WWL-TV asked May the same question. He said the tower was inspected at the end of last year and didn't need any upgrades.

“That tower was very robustly engineered,” he said. “We're not going to go in and proactively replace a tower like that. I mean, that is an enormously expensive engineered structure.”

The transmission line that delivers power from the Waterford power plants on the West Bank of St. Charles Parish through Avondale to Harahan on the East Bank won’t be restored any time soon. But Entergy restored one of seven other transmission lines, which comes into New Orleans from the east, on Sept. 1, two days after the storm cleared the area. By Sept. 4, six of the eight damaged transmission lines had been restored, the company said.

Since then, the record damage to the distribution system of more than 30,000 power poles, 13,000 spans of wire and 5,000 transformers has been the big challenge. For much of the last week and a half, the utility explained it had enough power but no way to deliver it to customers until crews were able to fix the distribution system.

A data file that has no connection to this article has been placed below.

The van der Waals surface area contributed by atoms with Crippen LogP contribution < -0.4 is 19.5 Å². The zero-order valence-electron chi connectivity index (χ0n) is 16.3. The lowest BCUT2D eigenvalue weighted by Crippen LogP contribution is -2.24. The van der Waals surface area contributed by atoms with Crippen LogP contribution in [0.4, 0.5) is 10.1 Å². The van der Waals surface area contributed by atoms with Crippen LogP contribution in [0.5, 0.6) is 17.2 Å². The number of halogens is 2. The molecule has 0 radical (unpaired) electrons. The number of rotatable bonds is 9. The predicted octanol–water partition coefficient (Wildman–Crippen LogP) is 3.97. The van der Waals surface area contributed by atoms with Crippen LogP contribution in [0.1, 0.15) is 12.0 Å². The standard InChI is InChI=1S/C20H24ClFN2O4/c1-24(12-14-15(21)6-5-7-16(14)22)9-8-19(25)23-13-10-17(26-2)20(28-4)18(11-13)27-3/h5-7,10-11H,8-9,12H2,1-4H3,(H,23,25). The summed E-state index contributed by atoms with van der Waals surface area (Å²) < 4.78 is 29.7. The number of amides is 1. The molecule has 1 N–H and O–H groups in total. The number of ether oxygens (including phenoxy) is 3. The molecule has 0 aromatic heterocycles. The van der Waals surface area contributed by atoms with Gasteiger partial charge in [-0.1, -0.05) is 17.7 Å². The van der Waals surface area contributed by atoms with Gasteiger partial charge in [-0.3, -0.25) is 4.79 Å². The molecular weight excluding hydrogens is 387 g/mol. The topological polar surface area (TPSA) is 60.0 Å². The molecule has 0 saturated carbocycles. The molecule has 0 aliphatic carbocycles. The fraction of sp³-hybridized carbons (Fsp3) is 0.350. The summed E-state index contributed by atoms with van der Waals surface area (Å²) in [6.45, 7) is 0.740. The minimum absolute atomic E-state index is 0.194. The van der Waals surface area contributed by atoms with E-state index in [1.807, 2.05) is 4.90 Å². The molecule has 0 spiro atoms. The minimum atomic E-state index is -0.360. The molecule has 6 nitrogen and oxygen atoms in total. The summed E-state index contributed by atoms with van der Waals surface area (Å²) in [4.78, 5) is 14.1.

But elected officials in charge of regulating Entergy say they want more answers about why the utility lost access to the larger power grid at all, especially after customers helped pay for several restorations and upgrades over the last decade.

“The money that they'd set aside for transmission monitoring upgrades, that they said they were going to allocate to that, did they? And how?” said Greene, one of five elected officials on the commission that regulates Entergy outside the city of New Orleans.

Greene sent a letter to President Joe Biden last week, asking for direct federal government investment in a stronger transmission system. He also sent a sharply worded letter to Entergy, asking the company to stop “spinning” information to make itself look better.

“What does the most resilient transmission grid look like and how much will it cost?” Greene said. “It's the perfect storm that it knocked out all eight. I can't tell you more until we look into it as to why.”